Fauci, Serena and Venus Williams honored at National Portrait Gallery
The worlds of sports, entertainment, medicine, food and philanthropy all artfully collided in Washington, D.C. on Saturday, as Serena and Venus Williams, Anthony Fauci, José Andrés and Ava DuVernay were among those honored with works of art that they inspired at the Smithsonian’s National Portrait Gallery.
“I was awestruck by the talent of that artist,” Fauci told ITK at the biennial Portrait of a Nation gala, reacting to a five-minute stop-motion animation of him, consisting of 19 drawings on paper, by artist Hugo Crosthwaite.
“I’m very uncomfortable with this red carpet stuff. I don’t like attention on me and about me,” said Fauci, the nation’s leading infectious diseases expert, who announced earlier this year that he’s stepping down from his government role as the director of the National Institute of Allergy and Infectious Diseases next month. “And what [Crosthwaite] did is he didn’t make it about me — he made it about the era. So when you look at it carefully, I’m the one that’s sort of walking people through the era.”
Famed chef and World Central Kitchen founder Andrés quipped he had one thought when he first looked upon the massive oil on linen painting of him, “José Andrés and the Olla de Barro that Feeds the World,” by artist Kadir Nelson.
“What the heck am I doing here?” Andrés exclaimed.
“The American dream is real,” the Spanish-born restaurateur said.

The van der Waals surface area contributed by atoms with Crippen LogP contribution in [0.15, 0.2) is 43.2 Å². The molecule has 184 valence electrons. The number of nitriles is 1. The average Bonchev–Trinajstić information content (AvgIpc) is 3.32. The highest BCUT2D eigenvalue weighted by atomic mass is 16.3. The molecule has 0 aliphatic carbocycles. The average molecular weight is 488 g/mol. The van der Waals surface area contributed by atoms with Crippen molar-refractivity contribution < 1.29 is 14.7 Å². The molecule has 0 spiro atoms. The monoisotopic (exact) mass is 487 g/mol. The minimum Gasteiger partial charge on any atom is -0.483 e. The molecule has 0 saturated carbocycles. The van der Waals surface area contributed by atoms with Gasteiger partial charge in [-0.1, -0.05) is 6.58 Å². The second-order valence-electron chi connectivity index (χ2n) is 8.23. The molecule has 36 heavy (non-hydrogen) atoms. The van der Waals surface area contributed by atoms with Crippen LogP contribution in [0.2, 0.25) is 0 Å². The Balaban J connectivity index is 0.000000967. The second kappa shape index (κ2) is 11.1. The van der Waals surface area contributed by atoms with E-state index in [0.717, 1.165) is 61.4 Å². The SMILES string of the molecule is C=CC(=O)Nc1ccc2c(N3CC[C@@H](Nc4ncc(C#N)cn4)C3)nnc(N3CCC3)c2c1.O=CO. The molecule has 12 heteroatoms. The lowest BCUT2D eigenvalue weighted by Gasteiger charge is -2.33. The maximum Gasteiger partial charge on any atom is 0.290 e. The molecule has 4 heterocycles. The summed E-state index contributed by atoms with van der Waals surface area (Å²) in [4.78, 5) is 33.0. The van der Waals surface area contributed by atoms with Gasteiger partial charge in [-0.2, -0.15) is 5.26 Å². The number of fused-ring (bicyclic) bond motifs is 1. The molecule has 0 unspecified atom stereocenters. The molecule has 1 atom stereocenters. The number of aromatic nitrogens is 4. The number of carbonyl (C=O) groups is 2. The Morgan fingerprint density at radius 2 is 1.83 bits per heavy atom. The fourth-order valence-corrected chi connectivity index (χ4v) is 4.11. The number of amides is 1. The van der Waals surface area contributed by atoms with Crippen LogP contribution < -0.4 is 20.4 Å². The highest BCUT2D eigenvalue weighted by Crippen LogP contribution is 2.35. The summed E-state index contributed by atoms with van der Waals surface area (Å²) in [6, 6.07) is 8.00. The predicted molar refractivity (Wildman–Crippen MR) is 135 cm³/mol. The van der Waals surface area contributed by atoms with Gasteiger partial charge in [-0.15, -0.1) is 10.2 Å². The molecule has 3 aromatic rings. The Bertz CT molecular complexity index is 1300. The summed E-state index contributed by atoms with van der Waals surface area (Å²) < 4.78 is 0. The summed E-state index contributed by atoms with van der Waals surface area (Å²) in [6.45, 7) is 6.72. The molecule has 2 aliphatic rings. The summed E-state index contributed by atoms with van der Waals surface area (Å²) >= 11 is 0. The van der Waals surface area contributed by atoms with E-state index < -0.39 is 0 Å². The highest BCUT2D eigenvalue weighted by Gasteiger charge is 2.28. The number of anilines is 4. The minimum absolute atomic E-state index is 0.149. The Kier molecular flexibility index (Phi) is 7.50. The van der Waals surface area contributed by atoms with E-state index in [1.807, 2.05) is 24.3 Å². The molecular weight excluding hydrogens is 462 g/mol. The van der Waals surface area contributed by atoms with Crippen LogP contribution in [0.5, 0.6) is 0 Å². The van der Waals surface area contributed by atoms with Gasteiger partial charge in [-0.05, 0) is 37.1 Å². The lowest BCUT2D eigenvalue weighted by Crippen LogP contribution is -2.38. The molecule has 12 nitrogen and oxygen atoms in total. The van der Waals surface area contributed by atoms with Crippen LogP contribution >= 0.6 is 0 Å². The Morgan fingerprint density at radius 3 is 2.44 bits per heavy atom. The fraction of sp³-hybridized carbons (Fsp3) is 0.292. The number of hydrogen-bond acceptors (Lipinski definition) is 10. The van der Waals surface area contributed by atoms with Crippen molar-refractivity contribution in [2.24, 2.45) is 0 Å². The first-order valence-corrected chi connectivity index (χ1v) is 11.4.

Andrés expressed astonishment that after immigrating to the United States more than 30 years ago, he could now see his portrait “in a museum which is in the neighborhood where I grew up, where I had my first apartment, where I opened my first restaurant.”
Seeing her portrait up on a museum wall, “Selma” director DuVernay said, is “not a normal thing for me.”
“I’m just a regular gal from Los Angeles,” DuVernay said after taking in the work by California-based artist Kenturah Davis, which features an image of her subject using a stamping technique.
The politically outspoken producer said she was closely eyeing the results of the midterm elections earlier in the week, with returns yet to show whether Republicans would gain control of either the House or Senate.
“It’s the nail biter to the point that I could probably bite my fingers off,” DuVernay said. But DuVernay’s hands were likely saved from further injury — just hours after she told ITK about her election nerves, results from the Nevada Senate race came in, projecting that Sen. Catherine Cortez Mastro (D) would defeat Republican Adam Laxalt and Democrats would maintain their Senate majority.
“If there’s anything that demonstrates that every vote counts, it’s how this has come down to the wire,” DuVernay said before Nevada was called.
Also among this year’s honorees were famed music producer Clive Davis and Children’s Defense Fund President Marian Wright Edelman.
The Portrait of a Nation event, the museum’s director of curatorial affairs Rhea Combs said, recognizes figures “from across disciplines, across spectrums, across sectors.”
“This year, we were able to look at people who have really made extraordinary, exemplary contributions to the ways in which we understand ourselves and kind of define what greatness is,” Combs said.
The works of art depicting the seven honorees will be on exhibit at the National Portrait Gallery for a year.
Among the VIPs eyed at the soiree: Sen. Cory Booker (D-N.J.) taking advantage of his more than six-foot tall frame to extend his arms and snap selfies with fans, Sen. Chris Coons (D-Del.), House Speaker Nancy Pelosi (D-Calif.) admiring the portrait of Davis, “CBS Evening News” anchor Norah O’Donnell and CNN’s Dana Bash and Don Lemon posing for a snapshot together, Laurene Powell Jobs, Hillary Clinton, Alicia Keys and David Rubenstein.